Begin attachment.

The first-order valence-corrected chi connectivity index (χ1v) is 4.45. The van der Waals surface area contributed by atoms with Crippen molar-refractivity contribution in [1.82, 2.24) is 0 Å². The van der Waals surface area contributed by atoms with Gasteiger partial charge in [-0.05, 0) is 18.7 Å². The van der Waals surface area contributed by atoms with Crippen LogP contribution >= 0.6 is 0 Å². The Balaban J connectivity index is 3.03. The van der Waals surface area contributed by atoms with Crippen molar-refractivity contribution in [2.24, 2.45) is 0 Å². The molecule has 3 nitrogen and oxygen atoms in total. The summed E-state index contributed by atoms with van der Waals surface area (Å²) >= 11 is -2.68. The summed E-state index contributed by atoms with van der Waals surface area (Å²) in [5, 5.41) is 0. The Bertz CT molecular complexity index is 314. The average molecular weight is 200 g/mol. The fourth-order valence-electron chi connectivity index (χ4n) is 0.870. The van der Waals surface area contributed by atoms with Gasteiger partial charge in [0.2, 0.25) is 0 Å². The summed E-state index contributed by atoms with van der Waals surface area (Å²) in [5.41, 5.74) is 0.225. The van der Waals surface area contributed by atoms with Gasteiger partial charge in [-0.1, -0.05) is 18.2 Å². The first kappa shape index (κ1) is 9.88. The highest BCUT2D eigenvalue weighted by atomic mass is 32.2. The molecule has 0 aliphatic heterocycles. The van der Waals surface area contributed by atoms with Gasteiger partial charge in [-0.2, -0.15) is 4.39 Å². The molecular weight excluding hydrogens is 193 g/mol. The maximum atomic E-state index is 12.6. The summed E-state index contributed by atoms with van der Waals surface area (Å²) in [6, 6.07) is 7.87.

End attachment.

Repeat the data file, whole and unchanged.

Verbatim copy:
The first-order valence-corrected chi connectivity index (χ1v) is 4.45. The van der Waals surface area contributed by atoms with Crippen molar-refractivity contribution in [1.82, 2.24) is 0 Å². The van der Waals surface area contributed by atoms with Gasteiger partial charge in [-0.05, 0) is 18.7 Å². The van der Waals surface area contributed by atoms with Crippen LogP contribution >= 0.6 is 0 Å². The Balaban J connectivity index is 3.03. The van der Waals surface area contributed by atoms with Crippen molar-refractivity contribution in [2.24, 2.45) is 0 Å². The molecule has 3 nitrogen and oxygen atoms in total. The summed E-state index contributed by atoms with van der Waals surface area (Å²) >= 11 is -2.68. The summed E-state index contributed by atoms with van der Waals surface area (Å²) in [5, 5.41) is 0. The Bertz CT molecular complexity index is 314. The average molecular weight is 200 g/mol. The fourth-order valence-electron chi connectivity index (χ4n) is 0.870. The van der Waals surface area contributed by atoms with Gasteiger partial charge in [0.2, 0.25) is 0 Å². The summed E-state index contributed by atoms with van der Waals surface area (Å²) in [5.41, 5.74) is 0.225. The van der Waals surface area contributed by atoms with Gasteiger partial charge in [-0.1, -0.05) is 18.2 Å². The first kappa shape index (κ1) is 9.88. The highest BCUT2D eigenvalue weighted by atomic mass is 32.2. The molecule has 0 aliphatic heterocycles. The van der Waals surface area contributed by atoms with Gasteiger partial charge in [-0.2, -0.15) is 4.39 Å². The molecular weight excluding hydrogens is 193 g/mol. The maximum atomic E-state index is 12.6. The summed E-state index contributed by atoms with van der Waals surface area (Å²) in [6, 6.07) is 7.87.